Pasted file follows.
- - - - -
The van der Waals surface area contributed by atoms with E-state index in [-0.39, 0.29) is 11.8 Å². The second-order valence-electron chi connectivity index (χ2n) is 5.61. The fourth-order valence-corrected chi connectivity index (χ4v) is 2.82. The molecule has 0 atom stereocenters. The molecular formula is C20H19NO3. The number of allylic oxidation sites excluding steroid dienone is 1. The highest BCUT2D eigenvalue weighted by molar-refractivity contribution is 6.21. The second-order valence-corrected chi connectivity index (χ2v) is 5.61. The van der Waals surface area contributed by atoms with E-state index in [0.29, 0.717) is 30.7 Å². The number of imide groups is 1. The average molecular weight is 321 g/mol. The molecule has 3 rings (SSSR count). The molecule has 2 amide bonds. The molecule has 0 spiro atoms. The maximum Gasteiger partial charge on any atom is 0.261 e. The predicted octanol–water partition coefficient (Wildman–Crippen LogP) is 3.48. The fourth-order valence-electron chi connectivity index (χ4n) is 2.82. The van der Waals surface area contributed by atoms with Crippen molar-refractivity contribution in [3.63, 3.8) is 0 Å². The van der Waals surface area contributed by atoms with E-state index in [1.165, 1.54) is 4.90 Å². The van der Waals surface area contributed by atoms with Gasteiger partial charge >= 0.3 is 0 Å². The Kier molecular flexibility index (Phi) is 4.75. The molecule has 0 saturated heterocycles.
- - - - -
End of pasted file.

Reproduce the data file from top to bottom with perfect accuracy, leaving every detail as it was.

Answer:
The van der Waals surface area contributed by atoms with E-state index in [-0.39, 0.29) is 11.8 Å². The second-order valence-electron chi connectivity index (χ2n) is 5.61. The fourth-order valence-corrected chi connectivity index (χ4v) is 2.82. The molecule has 0 atom stereocenters. The molecular formula is C20H19NO3. The number of allylic oxidation sites excluding steroid dienone is 1. The highest BCUT2D eigenvalue weighted by molar-refractivity contribution is 6.21. The second-order valence-corrected chi connectivity index (χ2v) is 5.61. The van der Waals surface area contributed by atoms with E-state index in [0.29, 0.717) is 30.7 Å². The number of imide groups is 1. The average molecular weight is 321 g/mol. The molecule has 3 rings (SSSR count). The molecule has 2 amide bonds. The molecule has 0 spiro atoms. The maximum Gasteiger partial charge on any atom is 0.261 e. The predicted octanol–water partition coefficient (Wildman–Crippen LogP) is 3.48. The fourth-order valence-electron chi connectivity index (χ4n) is 2.82. The van der Waals surface area contributed by atoms with Crippen molar-refractivity contribution in [3.63, 3.8) is 0 Å². The van der Waals surface area contributed by atoms with E-state index in [1.165, 1.54) is 4.90 Å². The van der Waals surface area contributed by atoms with Gasteiger partial charge >= 0.3 is 0 Å². The Kier molecular flexibility index (Phi) is 4.75. The molecule has 0 saturated heterocycles.